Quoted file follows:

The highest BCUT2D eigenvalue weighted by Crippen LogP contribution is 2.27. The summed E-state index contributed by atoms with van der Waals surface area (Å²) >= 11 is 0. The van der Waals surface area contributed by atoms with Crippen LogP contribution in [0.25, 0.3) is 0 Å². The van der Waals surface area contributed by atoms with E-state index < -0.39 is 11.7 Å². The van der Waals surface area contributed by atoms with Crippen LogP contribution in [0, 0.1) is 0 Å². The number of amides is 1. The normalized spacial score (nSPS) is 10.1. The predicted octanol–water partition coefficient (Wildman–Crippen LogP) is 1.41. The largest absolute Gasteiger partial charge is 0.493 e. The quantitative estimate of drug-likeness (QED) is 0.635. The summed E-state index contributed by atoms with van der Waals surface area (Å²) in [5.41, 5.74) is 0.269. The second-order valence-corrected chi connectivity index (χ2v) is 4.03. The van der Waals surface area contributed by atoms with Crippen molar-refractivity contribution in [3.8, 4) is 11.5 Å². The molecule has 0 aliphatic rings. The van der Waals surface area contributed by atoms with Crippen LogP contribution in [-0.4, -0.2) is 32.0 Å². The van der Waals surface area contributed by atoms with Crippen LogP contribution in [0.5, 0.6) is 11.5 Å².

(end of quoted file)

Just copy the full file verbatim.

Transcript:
The highest BCUT2D eigenvalue weighted by Crippen LogP contribution is 2.27. The summed E-state index contributed by atoms with van der Waals surface area (Å²) >= 11 is 0. The van der Waals surface area contributed by atoms with Crippen LogP contribution in [0.25, 0.3) is 0 Å². The van der Waals surface area contributed by atoms with E-state index < -0.39 is 11.7 Å². The van der Waals surface area contributed by atoms with Crippen LogP contribution in [0, 0.1) is 0 Å². The number of amides is 1. The normalized spacial score (nSPS) is 10.1. The predicted octanol–water partition coefficient (Wildman–Crippen LogP) is 1.41. The largest absolute Gasteiger partial charge is 0.493 e. The quantitative estimate of drug-likeness (QED) is 0.635. The summed E-state index contributed by atoms with van der Waals surface area (Å²) in [5.41, 5.74) is 0.269. The second-order valence-corrected chi connectivity index (χ2v) is 4.03. The van der Waals surface area contributed by atoms with Crippen molar-refractivity contribution in [3.8, 4) is 11.5 Å². The molecule has 0 aliphatic rings. The van der Waals surface area contributed by atoms with Crippen LogP contribution in [-0.4, -0.2) is 32.0 Å². The van der Waals surface area contributed by atoms with Crippen LogP contribution in [0.5, 0.6) is 11.5 Å².